Tag Archives: gender

The patient with a list of questions


When I want to know more about a medical condition, my first Internet destination is the Mayo Clinic’s website. It seems both reputable and decidedly non-alarmist.

Each condition is organized into a series of information packets: definitions, symptoms, causes, risks. There’s invariably a section called “Preparing for your appointment.” Without fail, it recommends that you make a list of your symptoms. Here’s an example:

Before your appointment, make a list that includes:

  • Detailed descriptions of your symptoms
  • Information about medical problems you’ve had in the past
  • Information about the medical problems of your parents or siblings
  • All the medications and dietary supplements you take
  • Questions you want to ask the doctor

Once you’ve begun interacting with your doctor, it can be easy to forget something you’d intended to ask.

I was somewhat surprised, then, to learn that some doctors are decidedly irritated when a patient brings a list to an appointment. Dr. Suzanne Koven discusses this in a Perspective piece in NEJM: The Disease of the Little Paper. Read more


The Journal of Medicine and Philosophy — August 2014


The August issue of The Journal of Medicine and Philosophy does not have a specific theme. The nine articles address a number of quite interesting issues, among them:

  • How existential psychotherapy can offer powerful insights to patients recovering from severe mental disorders such as psychosis
  • How a preference in athletics for natural talent over artificial enhancements (such as doping) may reflect “unsavory beliefs about ‘nature’s aristocracy’ ”
  • How rich, educated, white males may be just as, if not more, vulnerable to threats posed by physician-assisted suicide and voluntary active euthanasia than members of marginalized groups
  • When the decision is made not to administer artificial hydration and nutrition, can the responsibility for the patient’s death be attributed to the underlying pathology, even when that is not the cause of death
  • The right to procreate: Is it possible for prospective mothers to wrong prospective fathers by bearing their child

Note that the articles in this journal are not open access and that I have added the emphasis in the following extracts and abstracts. Read more


Social history of medicine — August 2014

history-of veterinary-medicine

The August issue of Social History of Medicine contains eight original articles:

  • Late 19th/early 20th century food adulteration in an increasingly industrialized and globalized world and the search for safety standards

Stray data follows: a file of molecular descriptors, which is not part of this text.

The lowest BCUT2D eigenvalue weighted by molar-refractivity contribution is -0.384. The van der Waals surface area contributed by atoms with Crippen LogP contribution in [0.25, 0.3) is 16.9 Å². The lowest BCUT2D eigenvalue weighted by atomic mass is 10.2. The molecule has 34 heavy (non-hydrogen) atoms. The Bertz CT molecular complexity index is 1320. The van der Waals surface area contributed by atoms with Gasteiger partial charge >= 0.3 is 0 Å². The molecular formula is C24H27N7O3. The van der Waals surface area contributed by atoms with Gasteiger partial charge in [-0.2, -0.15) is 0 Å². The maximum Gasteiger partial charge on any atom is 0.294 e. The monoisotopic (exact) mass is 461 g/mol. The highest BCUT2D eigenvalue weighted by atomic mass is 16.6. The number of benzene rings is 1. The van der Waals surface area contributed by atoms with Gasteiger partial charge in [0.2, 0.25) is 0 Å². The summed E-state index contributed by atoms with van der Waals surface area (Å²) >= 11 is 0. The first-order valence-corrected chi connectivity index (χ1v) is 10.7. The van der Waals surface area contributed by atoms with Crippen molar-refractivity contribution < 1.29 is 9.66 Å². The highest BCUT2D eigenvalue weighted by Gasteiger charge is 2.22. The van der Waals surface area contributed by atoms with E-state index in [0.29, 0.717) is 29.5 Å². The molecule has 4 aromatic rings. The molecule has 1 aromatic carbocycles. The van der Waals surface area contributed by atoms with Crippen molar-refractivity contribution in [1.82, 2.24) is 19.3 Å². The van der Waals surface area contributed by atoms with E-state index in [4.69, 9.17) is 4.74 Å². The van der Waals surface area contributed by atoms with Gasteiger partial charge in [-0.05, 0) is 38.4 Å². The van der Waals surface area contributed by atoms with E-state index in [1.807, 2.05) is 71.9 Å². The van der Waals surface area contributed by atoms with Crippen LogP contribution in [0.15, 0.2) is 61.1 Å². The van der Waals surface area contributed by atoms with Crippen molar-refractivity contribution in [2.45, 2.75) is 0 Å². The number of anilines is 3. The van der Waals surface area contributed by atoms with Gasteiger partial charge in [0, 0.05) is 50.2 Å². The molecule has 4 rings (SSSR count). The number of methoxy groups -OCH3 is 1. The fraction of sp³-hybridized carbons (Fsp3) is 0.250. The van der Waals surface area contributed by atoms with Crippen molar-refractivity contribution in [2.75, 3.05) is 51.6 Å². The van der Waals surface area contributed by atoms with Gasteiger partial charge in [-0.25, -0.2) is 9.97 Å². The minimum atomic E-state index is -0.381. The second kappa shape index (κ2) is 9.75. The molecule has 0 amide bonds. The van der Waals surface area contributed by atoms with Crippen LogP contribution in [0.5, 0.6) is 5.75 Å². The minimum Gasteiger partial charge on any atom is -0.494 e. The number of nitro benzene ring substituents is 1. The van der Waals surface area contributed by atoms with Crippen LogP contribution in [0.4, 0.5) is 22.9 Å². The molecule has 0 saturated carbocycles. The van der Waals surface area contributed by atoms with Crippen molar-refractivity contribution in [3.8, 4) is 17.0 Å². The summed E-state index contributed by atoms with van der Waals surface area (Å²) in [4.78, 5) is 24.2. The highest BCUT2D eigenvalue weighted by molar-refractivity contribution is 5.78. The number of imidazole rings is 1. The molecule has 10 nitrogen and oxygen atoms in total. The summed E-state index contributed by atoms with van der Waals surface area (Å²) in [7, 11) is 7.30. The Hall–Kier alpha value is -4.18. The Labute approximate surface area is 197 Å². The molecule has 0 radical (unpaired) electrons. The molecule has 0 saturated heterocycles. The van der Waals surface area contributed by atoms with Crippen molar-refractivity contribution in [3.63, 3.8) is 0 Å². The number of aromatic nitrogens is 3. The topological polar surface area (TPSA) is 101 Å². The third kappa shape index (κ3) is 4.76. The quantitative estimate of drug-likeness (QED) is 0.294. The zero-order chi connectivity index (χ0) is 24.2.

• The shift in cancer education in the 1950s, no longer downplaying post-operative recovery
  • The 20th century shift in British veterinary medicine towards small animals (dogs, cats), as the need to attend to horses declined (open access)
  • How complaints about the quality of London drinking water in the 18th century reflected the new popularity of bathing for health and social attitudes towards bathers from the lower classes
  • A re-evaluation of the prevalence of venereal disease at the time of the World War I (open access)
  • How quacks preyed on people with hearing loss in mid-19th century Britain
  • How the 1975 TV play, ‘Through the Night,’ portraying what it was like to experience breast cancer treatment, registered with medical professionals and activists who complained of ‘the machinery of authoritarian care’ (open access)
  • Did Axel Holst and Theodor Frølich actually develop an animal model of experimental research?

There are also a large number of book reviews, including:

  • Writing History in the Age of Biomedicine by Roger Cooter with Claudia Stein
  • Emotions and Health, 1200–1700 by Elena Carrera (ed.)
  • The Age of Stress: Science and the Search for Stability by Mark Jackson
  • Before Bioethics: A History of American Medical Ethics from the Colonial Period to the Bioethics Revolution by Robert Baker

Read more


Why women should not ride bicycles: The medical opinion in 1896


In the 1890s, bicycles became safer and more comfortable to ride (detailed in this Wikipedia entry on the history of the bicycle). This may have something to do with the increased number of women who were attracted to bicycle riding. (There’s a correlation, but the causation is undoubtedly much more complex.)